Selecon's CEO Jeremy Collins got the theatrical lighting bug early: when he was a young man in New Zealand he received a technical internship at the country's largest theatre, the Mercury Theatre in Auckland. After spending six years lighting plays, musicals, and operas, he left his home hemisphere for the UK. However, when Walter Coleman, the president of Selecon, invited him to join the company in 1979, he accepted the invitation. In 1984, he and Andrew Nichols bought the company and Collins tried to continue his freelance lighting design the best he could but the rigors of the manufacturing world kept him too busy.

But what the New Zealand theatrical design world lost, the rest of the world gained: Collins has made sure that Selecon remains a major player despite the perception of being on the “bottom of the globe.” “Like many things in life it can be seen as an impediment or turned to an advantage,” he says of Selecon's relative remoteness. “While New Zealand is physically far away from our largest markets, the factors behind today's global economy have allowed us to successfully build our business in almost every market around the world.” With only 4 million people, New Zealand has a small local economy but it has proven to be a strong base for manufacturers committed to specialized markets, i.e., entertainment lighting. “The work of our tool makers, extruders, moulders, and other component manufacturers is as good as you will find anywhere in the world with the bonus that they have built their businesses around relatively small volume production runs,” he explains. “This provides us with a very supportive environment for both the development and production of high quality, but affordable, entertainment and display lighting fixtures.”

Without the comfort of a large domestic marketplace Selecon had to learn to listen very carefully to what its potential customers are saying and respond with products that meet their needs in an effective and timely manner. “In the last ten years Selecon has developed and launched more new fixed luminaires than almost all of our competitors combined,” Collins says. “This has been possible due to the combination of revenue growth from our growing markets, the supportive local manufacturing environment, and our decision to invest in and maintain an ongoing product development team, the only such team that I am aware of purely dedicated to the development of fixed luminaires.”

Luckily, the company has a geographic market spread that covers most of the world, so an involvement in both entertainment and specialized display lighting (museums, galleries, themed environments) has proved resilient to the ups and downs of specific markets.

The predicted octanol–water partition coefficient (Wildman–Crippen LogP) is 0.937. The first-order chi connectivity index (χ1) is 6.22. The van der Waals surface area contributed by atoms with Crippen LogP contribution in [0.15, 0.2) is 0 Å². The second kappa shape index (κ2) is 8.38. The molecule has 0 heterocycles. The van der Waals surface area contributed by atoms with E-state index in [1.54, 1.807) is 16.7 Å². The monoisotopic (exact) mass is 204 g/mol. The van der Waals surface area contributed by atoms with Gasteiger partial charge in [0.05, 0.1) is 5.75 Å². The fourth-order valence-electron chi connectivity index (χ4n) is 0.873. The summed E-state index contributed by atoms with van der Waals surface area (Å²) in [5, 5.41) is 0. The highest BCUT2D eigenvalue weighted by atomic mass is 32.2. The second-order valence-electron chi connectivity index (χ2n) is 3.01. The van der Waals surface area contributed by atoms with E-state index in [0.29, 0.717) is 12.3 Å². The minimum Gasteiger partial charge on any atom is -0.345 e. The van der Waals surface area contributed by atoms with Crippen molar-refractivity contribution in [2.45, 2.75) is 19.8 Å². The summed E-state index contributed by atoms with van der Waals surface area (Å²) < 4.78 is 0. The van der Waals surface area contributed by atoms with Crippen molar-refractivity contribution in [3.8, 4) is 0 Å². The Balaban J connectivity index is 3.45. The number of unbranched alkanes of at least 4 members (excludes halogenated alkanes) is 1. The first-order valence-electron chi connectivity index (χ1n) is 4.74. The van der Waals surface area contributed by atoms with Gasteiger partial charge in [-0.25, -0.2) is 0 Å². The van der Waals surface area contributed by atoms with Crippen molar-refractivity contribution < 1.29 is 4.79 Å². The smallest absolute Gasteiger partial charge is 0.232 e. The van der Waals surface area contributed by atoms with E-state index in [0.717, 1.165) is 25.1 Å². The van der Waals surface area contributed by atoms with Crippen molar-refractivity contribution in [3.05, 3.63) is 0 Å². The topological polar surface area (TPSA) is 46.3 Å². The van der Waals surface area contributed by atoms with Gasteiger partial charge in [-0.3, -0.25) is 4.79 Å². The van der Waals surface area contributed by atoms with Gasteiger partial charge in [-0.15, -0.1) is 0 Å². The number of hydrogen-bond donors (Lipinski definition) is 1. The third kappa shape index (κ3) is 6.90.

Also, since Selecon focuses only on fixtures, it has remained out of the political fray and avoided some of the internal concerns that beset the larger companies in the European and North American markets. “Our physical separation from our key markets could lead to a mental separation and eventual ‘getting lost in the antipodes,’ an outcome we work to protect against by establishing our own market managers in key markets and lots of travel,” Collins explains. “As designers and the theatre lighting fraternity around the world get to know us, the trust builds and with that come opportunities to take part in larger and more exciting projects.”

Having stock available in the company's key markets has also been key to Selecon's success. Over the past two years, the company has made significant investments in warehousing stock in the US and UK, and that investment will continue so that Selecon can support its network of dealers, according to Collins. Soon, Selecon will implement a net-based ERP system that will eventually link its factory, warehouses, and dealers around the world.

Like many businesspeople interviewed for this column, Collins treats customers like he wants to be treated. “This means all our team taking on the personal responsibility to see that their part of the service commitment to our customers is fulfilled,” he says. “In the office the customer service team shares a commitment to responding to all our customers the day the inquiry is received, even if this can only be an acknowledgment and a commitment as to when the information they seek will be sorted and sent to them. If something goes wrong, fix it immediately and sort the details after. Our customers are always under pressure and we don't want to add to it!”

Asked about Selecon's future, Collins responds simply with “More of what we are doing.” He explains that their customers are seeing their budgets tighten so the company has begun to respond with new products that are easier and safer to use so that rigging, focus, and maintenance times are reduced. “Delivering more cost-effective fixtures through lower cost of ownership over the life of the product that means less maintenance and down time as well as more efficient luminaires reducing energy consumption,” he says. “And of course, continuing the search for products that provide new opportunities for our designers, such as the Pacific 45-75.”